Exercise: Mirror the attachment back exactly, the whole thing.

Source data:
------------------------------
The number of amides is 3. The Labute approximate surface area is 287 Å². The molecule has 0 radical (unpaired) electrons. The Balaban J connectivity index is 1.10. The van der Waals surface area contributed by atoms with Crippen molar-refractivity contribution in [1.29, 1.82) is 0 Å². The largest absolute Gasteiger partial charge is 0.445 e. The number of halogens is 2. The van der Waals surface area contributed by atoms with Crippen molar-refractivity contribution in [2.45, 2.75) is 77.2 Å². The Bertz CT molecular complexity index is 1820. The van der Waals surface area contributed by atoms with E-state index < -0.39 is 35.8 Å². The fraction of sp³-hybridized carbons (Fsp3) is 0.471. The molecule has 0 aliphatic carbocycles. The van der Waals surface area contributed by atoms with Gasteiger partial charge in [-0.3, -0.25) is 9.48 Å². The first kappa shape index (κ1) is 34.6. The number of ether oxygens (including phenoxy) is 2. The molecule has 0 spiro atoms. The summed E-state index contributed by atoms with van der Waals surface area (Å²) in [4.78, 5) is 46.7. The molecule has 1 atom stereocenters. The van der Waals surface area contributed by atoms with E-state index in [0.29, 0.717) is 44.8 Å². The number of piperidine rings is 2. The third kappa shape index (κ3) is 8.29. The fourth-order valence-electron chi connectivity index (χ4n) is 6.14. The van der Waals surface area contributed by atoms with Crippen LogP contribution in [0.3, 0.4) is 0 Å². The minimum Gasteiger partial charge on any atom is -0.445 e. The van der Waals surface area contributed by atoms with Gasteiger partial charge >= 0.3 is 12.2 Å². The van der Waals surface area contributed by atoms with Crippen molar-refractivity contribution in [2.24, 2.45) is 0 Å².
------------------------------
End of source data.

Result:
The number of amides is 3. The Labute approximate surface area is 287 Å². The molecule has 0 radical (unpaired) electrons. The Balaban J connectivity index is 1.10. The van der Waals surface area contributed by atoms with Crippen molar-refractivity contribution in [1.29, 1.82) is 0 Å². The largest absolute Gasteiger partial charge is 0.445 e. The number of halogens is 2. The van der Waals surface area contributed by atoms with Crippen molar-refractivity contribution in [2.45, 2.75) is 77.2 Å². The Bertz CT molecular complexity index is 1820. The van der Waals surface area contributed by atoms with E-state index < -0.39 is 35.8 Å². The fraction of sp³-hybridized carbons (Fsp3) is 0.471. The molecule has 0 aliphatic carbocycles. The van der Waals surface area contributed by atoms with Gasteiger partial charge in [-0.3, -0.25) is 9.48 Å². The first kappa shape index (κ1) is 34.6. The number of ether oxygens (including phenoxy) is 2. The molecule has 0 spiro atoms. The summed E-state index contributed by atoms with van der Waals surface area (Å²) in [4.78, 5) is 46.7. The molecule has 1 atom stereocenters. The van der Waals surface area contributed by atoms with E-state index in [0.29, 0.717) is 44.8 Å². The number of piperidine rings is 2. The third kappa shape index (κ3) is 8.29. The fourth-order valence-electron chi connectivity index (χ4n) is 6.14. The van der Waals surface area contributed by atoms with Crippen LogP contribution in [0.3, 0.4) is 0 Å². The minimum Gasteiger partial charge on any atom is -0.445 e. The van der Waals surface area contributed by atoms with Gasteiger partial charge >= 0.3 is 12.2 Å². The van der Waals surface area contributed by atoms with Crippen molar-refractivity contribution in [2.24, 2.45) is 0 Å².